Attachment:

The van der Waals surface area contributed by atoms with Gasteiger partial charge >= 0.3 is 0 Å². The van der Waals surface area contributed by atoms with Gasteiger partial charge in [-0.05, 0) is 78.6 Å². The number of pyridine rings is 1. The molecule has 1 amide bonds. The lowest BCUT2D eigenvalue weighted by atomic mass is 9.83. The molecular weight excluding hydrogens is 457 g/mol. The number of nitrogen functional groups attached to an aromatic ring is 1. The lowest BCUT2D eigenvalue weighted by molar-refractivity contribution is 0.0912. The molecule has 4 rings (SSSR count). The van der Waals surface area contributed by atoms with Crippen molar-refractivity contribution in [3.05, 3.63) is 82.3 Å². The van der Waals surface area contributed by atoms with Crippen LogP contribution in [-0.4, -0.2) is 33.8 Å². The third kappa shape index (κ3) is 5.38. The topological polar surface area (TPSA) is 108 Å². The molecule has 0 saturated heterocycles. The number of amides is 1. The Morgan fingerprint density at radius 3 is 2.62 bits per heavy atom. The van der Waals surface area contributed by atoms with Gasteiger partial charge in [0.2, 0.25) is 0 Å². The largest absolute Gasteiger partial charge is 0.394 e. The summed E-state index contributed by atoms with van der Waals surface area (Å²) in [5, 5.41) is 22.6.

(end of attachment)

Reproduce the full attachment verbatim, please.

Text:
The van der Waals surface area contributed by atoms with Gasteiger partial charge >= 0.3 is 0 Å². The van der Waals surface area contributed by atoms with Gasteiger partial charge in [-0.05, 0) is 78.6 Å². The number of pyridine rings is 1. The molecule has 1 amide bonds. The lowest BCUT2D eigenvalue weighted by atomic mass is 9.83. The molecular weight excluding hydrogens is 457 g/mol. The number of nitrogen functional groups attached to an aromatic ring is 1. The lowest BCUT2D eigenvalue weighted by molar-refractivity contribution is 0.0912. The molecule has 4 rings (SSSR count). The van der Waals surface area contributed by atoms with Crippen molar-refractivity contribution in [3.05, 3.63) is 82.3 Å². The van der Waals surface area contributed by atoms with Crippen LogP contribution in [-0.4, -0.2) is 33.8 Å². The third kappa shape index (κ3) is 5.38. The topological polar surface area (TPSA) is 108 Å². The molecule has 0 saturated heterocycles. The number of amides is 1. The Morgan fingerprint density at radius 3 is 2.62 bits per heavy atom. The van der Waals surface area contributed by atoms with Gasteiger partial charge in [0.2, 0.25) is 0 Å². The largest absolute Gasteiger partial charge is 0.394 e. The summed E-state index contributed by atoms with van der Waals surface area (Å²) in [5, 5.41) is 22.6.